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I am trying to use SSE4.2 intrinsics with clang/llvm but its not compiling, as I get cannot select intrinsic error from LLVM. On the other hand, the same code compiles flawlessly in gcc. So I thought, maybe I can compile that function with gcc, so as to have an object or library file, and then call that library function in my code, which is compiled by clang/llvm. Would that work?

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    Probably. It will depend on your system. Mac? Linux? Windows? In general, you can mix object files built with clang and gcc. Make sure that you use the same standard library (don't mix libc++ and libstdc++), though. – Marshall Clow May 3 '13 at 17:01
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    For plain C, it's pretty much guaranteed; all compilers there use a common ABI (Application Binary Interface, i.e. the same mechanisms for execution transfer / calling functions, passing and returning parameters, laying out data structures / aligning variables). For C++, this is not generally true (you can't call Microsoft Visual C++ code from gcc/MinGW and vice versa, for example), but in the gcc / clang case, you're lucky - they use the same C and C++ ABI, and therefore binary code is compatible: stackoverflow.com/questions/11682748/is-clang-abi-same-as-g – FrankH. May 6 '13 at 8:46
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    @FrankH., you CAN call GCC code from MSVC (see my answer). In fact you can call MSVC from GCC (though I don't know why you would want to since GCC is alyways better at optimization) but this is more difficult since MSVC does not provide a way to produce Unix function calling conventions so you have to do it after the object is created and it's more restrictive (e.g. only for functions with four parameters). – Z boson Jan 27 '14 at 10:52
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    @Zboson I'm well aware of ABIs :) and where the respective (in)compatibilities are. I agree with you that if you're very careful you can create code - thunking layers - between the C++ calling conventions used by GCC/MSVC. It's just not automatic / not at all guaranteed. – FrankH. Feb 4 '14 at 10:16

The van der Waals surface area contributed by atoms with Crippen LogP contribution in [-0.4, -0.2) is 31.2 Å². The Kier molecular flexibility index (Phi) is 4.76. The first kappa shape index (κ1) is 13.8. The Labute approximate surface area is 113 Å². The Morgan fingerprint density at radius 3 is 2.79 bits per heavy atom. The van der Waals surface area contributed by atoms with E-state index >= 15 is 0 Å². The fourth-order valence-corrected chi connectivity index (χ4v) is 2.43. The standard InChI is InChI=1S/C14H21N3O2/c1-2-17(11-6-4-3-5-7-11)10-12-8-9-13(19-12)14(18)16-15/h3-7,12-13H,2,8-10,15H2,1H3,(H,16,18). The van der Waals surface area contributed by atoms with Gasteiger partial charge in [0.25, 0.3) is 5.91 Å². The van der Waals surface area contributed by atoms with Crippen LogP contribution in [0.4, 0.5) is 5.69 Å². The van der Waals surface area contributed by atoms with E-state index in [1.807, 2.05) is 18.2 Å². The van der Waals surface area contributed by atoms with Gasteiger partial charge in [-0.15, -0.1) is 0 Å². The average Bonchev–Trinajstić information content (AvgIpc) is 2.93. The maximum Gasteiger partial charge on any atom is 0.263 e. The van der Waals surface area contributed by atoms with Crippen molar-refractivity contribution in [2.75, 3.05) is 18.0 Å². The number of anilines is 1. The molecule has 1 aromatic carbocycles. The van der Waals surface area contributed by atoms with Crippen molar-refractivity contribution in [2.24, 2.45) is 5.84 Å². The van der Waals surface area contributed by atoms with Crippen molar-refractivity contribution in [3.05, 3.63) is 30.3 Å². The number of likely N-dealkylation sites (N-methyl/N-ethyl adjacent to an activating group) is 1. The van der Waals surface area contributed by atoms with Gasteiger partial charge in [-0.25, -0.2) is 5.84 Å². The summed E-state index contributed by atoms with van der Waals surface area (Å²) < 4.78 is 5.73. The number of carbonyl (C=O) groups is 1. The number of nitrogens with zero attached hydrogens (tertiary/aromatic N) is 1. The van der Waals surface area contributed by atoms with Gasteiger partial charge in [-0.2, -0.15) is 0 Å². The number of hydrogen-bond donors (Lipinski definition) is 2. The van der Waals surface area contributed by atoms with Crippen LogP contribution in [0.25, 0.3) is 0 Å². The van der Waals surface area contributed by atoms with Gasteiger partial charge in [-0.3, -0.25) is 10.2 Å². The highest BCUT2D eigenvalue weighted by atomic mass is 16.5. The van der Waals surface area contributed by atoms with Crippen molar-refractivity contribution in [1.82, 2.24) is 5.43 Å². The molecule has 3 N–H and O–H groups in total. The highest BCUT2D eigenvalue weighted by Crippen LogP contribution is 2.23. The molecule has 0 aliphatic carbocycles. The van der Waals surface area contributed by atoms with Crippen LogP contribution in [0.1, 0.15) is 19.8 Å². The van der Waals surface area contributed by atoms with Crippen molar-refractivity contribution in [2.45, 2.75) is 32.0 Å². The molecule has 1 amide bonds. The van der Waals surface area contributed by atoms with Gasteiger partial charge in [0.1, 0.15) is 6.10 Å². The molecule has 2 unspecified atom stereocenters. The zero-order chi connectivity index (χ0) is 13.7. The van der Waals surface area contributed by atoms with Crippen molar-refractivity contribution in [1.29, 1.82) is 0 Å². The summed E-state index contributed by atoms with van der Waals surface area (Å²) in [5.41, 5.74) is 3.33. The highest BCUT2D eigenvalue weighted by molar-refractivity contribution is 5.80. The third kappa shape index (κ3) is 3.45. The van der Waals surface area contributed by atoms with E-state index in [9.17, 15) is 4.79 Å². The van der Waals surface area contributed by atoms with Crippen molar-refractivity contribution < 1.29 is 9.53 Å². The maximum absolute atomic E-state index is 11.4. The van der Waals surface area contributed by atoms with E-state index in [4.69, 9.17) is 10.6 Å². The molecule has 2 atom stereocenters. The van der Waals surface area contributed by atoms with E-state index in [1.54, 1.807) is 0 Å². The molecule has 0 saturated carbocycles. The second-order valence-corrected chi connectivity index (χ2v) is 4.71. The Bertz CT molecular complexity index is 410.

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    @Zboson stackoverflow's search to the rescue, re "thunking" :) stackoverflow.com/search?q=thunking – FrankH. Feb 5 '14 at 14:32
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It's possible to compile an object file with GCC in Linux and convert it to work in Visual Studio. I did this recently running Linux in Virtual Box on Windows converting-c-object-file-from-linux-o-to-windows-obj so this should be possible with Clang on Linux or Windows as well.

So not only can this be done cross compiler it can be done cross platform.

You need to get the calling conventions and the object file format correct (and for C++ the name mangling as well) . With GCC when you compile you can tell it which calling convention/API to use with mabi. Then, if going from Linux to Windows, you need an object file converter to convert from e.g. ELF on Linux to COFF on Windows. Of course, there are cases this probably won't work (e.g. if the module relies on a system call that is only in one platform). See the link above for more details.

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For any more-or-less complicated c++ code, e.g., one that compiles to vtable - the answer is a resounding NO. The two are NOT compatible.

To illustrate the above point, try to compile the Crypto++ library with g++ (gains about 40% speedup for AES/GCM) and then link your clang++-compiled code with it.

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    Correcting my own answer: yes you CAN. Compile your code with "clang++ -stdlib=libstdc++". Then it will link correctly to g++-compiled library (including Crypto++). Unfortunately, the reverse does not work: g++-compiled code won't work with clang++-compiled library, no matter what flags I tried. :-( – Mouse Jan 28 '14 at 12:39
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It may or it may not work. Some elements of the ABI can be expected to be the same. For example, I believe both g++ and clang use the Itanium ABI name mangling scheme. Others elements can not. So it depends on how complex the code you're compiling is.

Also, I would suggest opening an LLVM bug for the intrinsic that could not be selected. Clang and LLVM have a very active community, and it's possible someone will pick the bug up quickly.

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    The question is tagged C, so the entire ABI can be expected to be the same. – Dietrich Epp Jan 24 '14 at 17:25
  • You are right, I misread the question. The part about the bug stands, though. – Marvin Jan 24 '14 at 18:19

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